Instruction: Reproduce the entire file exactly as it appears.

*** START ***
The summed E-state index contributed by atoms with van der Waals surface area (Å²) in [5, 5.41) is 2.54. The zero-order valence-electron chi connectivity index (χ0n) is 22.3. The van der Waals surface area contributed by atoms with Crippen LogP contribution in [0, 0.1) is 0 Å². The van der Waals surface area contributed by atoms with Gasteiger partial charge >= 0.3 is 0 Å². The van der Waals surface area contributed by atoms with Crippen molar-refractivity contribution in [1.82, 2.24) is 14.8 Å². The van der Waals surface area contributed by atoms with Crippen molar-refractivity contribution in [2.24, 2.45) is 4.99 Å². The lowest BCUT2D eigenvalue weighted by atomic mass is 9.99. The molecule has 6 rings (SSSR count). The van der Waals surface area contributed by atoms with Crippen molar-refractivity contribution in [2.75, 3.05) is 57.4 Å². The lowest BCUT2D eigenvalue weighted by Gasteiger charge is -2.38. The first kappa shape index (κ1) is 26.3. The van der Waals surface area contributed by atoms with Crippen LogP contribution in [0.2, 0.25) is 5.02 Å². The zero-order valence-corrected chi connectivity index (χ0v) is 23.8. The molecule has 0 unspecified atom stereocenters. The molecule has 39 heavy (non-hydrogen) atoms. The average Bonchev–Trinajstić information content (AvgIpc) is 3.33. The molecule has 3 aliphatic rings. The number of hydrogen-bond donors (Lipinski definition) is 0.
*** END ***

The summed E-state index contributed by atoms with van der Waals surface area (Å²) in [5, 5.41) is 2.54. The zero-order valence-electron chi connectivity index (χ0n) is 22.3. The van der Waals surface area contributed by atoms with Crippen LogP contribution in [0, 0.1) is 0 Å². The van der Waals surface area contributed by atoms with Gasteiger partial charge >= 0.3 is 0 Å². The van der Waals surface area contributed by atoms with Crippen molar-refractivity contribution in [1.82, 2.24) is 14.8 Å². The van der Waals surface area contributed by atoms with Crippen molar-refractivity contribution in [2.24, 2.45) is 4.99 Å². The lowest BCUT2D eigenvalue weighted by atomic mass is 9.99. The molecule has 6 rings (SSSR count). The van der Waals surface area contributed by atoms with Crippen molar-refractivity contribution in [2.75, 3.05) is 57.4 Å². The lowest BCUT2D eigenvalue weighted by Gasteiger charge is -2.38. The first kappa shape index (κ1) is 26.3. The van der Waals surface area contributed by atoms with Crippen LogP contribution in [0.2, 0.25) is 5.02 Å². The zero-order valence-corrected chi connectivity index (χ0v) is 23.8. The molecule has 0 unspecified atom stereocenters. The molecule has 39 heavy (non-hydrogen) atoms. The average Bonchev–Trinajstić information content (AvgIpc) is 3.33. The molecule has 3 aliphatic rings. The number of hydrogen-bond donors (Lipinski definition) is 0.